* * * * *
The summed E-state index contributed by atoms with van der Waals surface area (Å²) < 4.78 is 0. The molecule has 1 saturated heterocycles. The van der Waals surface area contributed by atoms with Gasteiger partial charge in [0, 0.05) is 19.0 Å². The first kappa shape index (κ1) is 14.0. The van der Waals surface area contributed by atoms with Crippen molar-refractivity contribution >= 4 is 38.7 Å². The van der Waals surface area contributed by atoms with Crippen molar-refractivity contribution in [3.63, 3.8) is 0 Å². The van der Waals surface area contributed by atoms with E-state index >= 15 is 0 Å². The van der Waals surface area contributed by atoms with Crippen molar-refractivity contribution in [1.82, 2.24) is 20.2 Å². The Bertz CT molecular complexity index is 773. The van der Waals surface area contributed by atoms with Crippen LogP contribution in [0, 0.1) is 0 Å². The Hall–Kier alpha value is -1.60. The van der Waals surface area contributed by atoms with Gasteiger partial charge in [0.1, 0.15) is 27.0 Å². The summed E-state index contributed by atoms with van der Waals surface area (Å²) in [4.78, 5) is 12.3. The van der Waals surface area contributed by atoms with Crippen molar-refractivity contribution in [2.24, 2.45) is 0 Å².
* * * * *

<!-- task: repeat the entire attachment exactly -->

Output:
The summed E-state index contributed by atoms with van der Waals surface area (Å²) < 4.78 is 0. The molecule has 1 saturated heterocycles. The van der Waals surface area contributed by atoms with Gasteiger partial charge in [0, 0.05) is 19.0 Å². The first kappa shape index (κ1) is 14.0. The van der Waals surface area contributed by atoms with Crippen molar-refractivity contribution >= 4 is 38.7 Å². The van der Waals surface area contributed by atoms with Crippen molar-refractivity contribution in [3.63, 3.8) is 0 Å². The van der Waals surface area contributed by atoms with E-state index >= 15 is 0 Å². The van der Waals surface area contributed by atoms with Crippen molar-refractivity contribution in [1.82, 2.24) is 20.2 Å². The Bertz CT molecular complexity index is 773. The van der Waals surface area contributed by atoms with Crippen LogP contribution in [0, 0.1) is 0 Å². The Hall–Kier alpha value is -1.60. The van der Waals surface area contributed by atoms with Gasteiger partial charge in [0.1, 0.15) is 27.0 Å². The summed E-state index contributed by atoms with van der Waals surface area (Å²) in [4.78, 5) is 12.3. The van der Waals surface area contributed by atoms with Crippen molar-refractivity contribution in [2.24, 2.45) is 0 Å².